Group of 90+ NY restaurant, bar owners win big court ruling over Cuomo’s coronavirus curfew

A Rochester, N.Y., restaurant owner appeared Monday on “Fox & Friends” to talk about a big win over the weekend against Gov. Andrew Cuomo, after having an 11 p.m. pandemic-related curfew removed for more than 90 restaurants and bars.

Donald Swartz, owner of Veneto Wood Fired Pizza and Pasta, has been locked in a legal tussle with the state as part of a group of bar and restaurant owners, and after a preliminary injunction late Saturday by state Supreme Court Justice Timothy Walker, the establishments were allowed to stay open until their normal 4 a.m. closing time.

Citing “science and data,” Cuomo announced in mid-February that in addition to limited capacity for indoor dining in New York City, an existing curfew for bars and restaurant closing times would be adjusted statewide from 10 p.m. to 11 p.m.

“We will continue to follow the science and react accordingly. If we keep the infections down and vaccinations up, we will continue to stay ahead in the footrace against this invisible enemy,” the embattled governor said at the time.

As Fox News host Ainsley Earhardt explained, the western New York owners argued in their challenge that there was no scientific logic behind Cuomo’s curfew.

(Source: Fox News)

Having previously appeared on the show, Swartz shared that within 24 hours of that episode, he faced liquor license issues at a second location, which was resolved after his attorneys got involved — suggesting that was “very odd.”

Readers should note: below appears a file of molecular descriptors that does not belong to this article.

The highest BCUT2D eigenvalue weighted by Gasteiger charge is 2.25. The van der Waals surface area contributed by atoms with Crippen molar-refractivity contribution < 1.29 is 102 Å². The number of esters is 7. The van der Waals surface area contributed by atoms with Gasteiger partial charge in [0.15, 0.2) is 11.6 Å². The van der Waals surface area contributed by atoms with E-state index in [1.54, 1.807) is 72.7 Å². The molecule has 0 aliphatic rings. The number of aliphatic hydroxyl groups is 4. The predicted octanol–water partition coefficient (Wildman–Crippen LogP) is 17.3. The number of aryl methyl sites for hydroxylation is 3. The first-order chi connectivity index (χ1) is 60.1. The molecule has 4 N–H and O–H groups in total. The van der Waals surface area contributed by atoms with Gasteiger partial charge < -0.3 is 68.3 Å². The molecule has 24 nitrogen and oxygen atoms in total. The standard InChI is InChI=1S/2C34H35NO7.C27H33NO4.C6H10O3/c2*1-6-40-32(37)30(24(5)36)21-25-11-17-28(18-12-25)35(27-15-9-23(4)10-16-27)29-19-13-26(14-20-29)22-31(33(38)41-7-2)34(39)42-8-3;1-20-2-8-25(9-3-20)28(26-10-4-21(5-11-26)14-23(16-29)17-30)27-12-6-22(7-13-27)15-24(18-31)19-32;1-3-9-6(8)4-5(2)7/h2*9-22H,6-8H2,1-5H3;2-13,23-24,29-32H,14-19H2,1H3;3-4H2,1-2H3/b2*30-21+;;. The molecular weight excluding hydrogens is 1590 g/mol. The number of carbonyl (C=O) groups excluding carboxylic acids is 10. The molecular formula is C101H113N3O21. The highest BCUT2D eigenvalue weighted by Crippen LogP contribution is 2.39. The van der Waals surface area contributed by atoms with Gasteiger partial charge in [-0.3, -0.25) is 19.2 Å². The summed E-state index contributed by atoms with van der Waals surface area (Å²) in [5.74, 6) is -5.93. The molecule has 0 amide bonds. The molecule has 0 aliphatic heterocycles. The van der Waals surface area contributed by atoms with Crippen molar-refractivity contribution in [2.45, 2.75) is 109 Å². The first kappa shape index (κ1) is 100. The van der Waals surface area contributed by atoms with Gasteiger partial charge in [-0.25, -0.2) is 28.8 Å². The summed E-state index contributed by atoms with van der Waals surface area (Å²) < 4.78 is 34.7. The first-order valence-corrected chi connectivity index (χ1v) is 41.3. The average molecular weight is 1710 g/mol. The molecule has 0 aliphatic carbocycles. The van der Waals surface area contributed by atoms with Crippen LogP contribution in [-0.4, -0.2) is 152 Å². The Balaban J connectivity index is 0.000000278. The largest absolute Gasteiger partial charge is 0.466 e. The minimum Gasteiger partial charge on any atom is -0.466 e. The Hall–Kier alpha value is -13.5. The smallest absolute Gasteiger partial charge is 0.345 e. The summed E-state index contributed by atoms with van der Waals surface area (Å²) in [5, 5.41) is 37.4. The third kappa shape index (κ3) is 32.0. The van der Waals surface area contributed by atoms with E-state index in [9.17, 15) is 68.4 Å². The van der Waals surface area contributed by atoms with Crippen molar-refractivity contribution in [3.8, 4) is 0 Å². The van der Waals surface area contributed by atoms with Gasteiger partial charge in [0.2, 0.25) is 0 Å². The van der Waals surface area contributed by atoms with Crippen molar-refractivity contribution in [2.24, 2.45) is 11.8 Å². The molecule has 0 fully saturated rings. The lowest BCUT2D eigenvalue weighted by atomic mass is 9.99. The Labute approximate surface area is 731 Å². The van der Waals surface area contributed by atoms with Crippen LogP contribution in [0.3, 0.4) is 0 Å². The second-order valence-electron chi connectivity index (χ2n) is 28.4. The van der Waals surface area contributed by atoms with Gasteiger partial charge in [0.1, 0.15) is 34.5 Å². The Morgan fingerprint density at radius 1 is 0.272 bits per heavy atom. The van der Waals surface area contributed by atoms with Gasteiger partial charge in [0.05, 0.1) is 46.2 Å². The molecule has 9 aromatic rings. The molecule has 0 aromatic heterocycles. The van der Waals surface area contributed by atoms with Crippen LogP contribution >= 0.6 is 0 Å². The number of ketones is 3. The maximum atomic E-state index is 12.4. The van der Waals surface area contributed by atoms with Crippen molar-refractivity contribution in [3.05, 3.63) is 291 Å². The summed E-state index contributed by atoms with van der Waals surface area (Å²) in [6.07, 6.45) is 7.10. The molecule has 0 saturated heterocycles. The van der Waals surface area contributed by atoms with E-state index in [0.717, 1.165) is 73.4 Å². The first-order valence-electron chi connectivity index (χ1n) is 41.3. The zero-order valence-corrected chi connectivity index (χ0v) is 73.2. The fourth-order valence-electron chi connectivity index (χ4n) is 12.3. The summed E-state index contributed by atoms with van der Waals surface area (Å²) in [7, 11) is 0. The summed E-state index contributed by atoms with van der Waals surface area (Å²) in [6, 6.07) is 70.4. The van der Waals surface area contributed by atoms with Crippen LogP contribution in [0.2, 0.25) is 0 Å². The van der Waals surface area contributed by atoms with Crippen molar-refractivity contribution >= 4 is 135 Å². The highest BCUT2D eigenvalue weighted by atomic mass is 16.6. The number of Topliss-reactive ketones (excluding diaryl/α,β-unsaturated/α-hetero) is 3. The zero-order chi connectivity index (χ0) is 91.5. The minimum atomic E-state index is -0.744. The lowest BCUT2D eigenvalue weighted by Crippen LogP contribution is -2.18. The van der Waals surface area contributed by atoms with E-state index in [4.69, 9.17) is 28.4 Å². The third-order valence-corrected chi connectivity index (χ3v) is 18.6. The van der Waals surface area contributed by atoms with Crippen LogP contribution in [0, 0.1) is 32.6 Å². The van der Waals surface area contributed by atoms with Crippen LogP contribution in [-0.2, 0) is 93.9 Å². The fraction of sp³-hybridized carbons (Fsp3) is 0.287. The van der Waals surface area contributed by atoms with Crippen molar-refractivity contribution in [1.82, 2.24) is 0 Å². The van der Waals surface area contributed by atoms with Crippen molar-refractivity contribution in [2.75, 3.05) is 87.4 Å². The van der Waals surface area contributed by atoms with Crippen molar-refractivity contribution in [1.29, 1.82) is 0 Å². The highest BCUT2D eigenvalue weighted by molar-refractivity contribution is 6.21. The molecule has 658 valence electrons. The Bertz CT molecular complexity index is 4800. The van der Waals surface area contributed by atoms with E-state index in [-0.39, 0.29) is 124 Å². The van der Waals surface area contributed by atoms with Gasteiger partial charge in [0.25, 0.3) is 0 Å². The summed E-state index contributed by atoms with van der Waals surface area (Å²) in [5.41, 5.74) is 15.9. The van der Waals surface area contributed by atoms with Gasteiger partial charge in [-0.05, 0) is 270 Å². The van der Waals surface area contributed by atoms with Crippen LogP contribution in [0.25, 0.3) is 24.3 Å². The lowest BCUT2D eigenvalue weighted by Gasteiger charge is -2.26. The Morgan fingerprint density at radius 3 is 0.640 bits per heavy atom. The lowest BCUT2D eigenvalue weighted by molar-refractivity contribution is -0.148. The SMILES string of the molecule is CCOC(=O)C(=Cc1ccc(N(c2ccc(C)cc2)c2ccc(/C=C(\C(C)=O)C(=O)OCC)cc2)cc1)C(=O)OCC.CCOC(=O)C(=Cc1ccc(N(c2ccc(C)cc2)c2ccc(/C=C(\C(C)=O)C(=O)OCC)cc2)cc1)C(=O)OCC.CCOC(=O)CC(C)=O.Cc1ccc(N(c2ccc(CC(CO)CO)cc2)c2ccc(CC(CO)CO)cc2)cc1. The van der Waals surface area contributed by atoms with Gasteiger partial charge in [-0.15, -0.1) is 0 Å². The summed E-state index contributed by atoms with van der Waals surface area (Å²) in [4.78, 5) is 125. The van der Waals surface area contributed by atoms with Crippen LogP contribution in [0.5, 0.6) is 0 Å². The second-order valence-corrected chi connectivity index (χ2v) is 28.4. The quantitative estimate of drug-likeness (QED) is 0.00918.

Perhaps not, given the reports about Cuomo’s bullying tendencies.

“It’s obviously been a cat and mouse game — we’re almost hitting that one-year mark of the 10 days to flatten the curve. We’re almost at that one-year mark,” Swartz said of their battle with New York. “It’s been [a] cat and mouse game from the beginning and just getting information out of the state of what we can and what we can’t do.”

Explaining the various restrictions the group has fought, Swartz said he was “really hoping that everybody can get back to as close as we can to full dining, and we can get our employees, get our staff back to work.”

“That’s really what we want to do,” he added. “Let us do what we do best, get back to work, provide a service, provide jobs and provide some taxes back to the state, which has got to be much needed at this point.”

Imagine that, a business owner having to fight to pay taxes.

Steve Cohen, one of the attorneys representing the business owners, explained that at the moment, other owners cannot join the lawsuit to also have the ability to stay open until 4 a.m.

“Not yet. The ruling class of the 92 clients, restaurants and clubs that we represent, as far as adding themselves on, that would be awkward,” he said, noting that the owners he represents have already proven to the court that they are compliant with COVID-19 protocols.

Cohen also shared that they currently have 13 lawsuits out there already for various industries — “and there is room for more.”

“We found that really throughout the process of this with this governor and the way he’s behaved that little has made sense,” media relations liaison James Minner said.

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Tom Tillison

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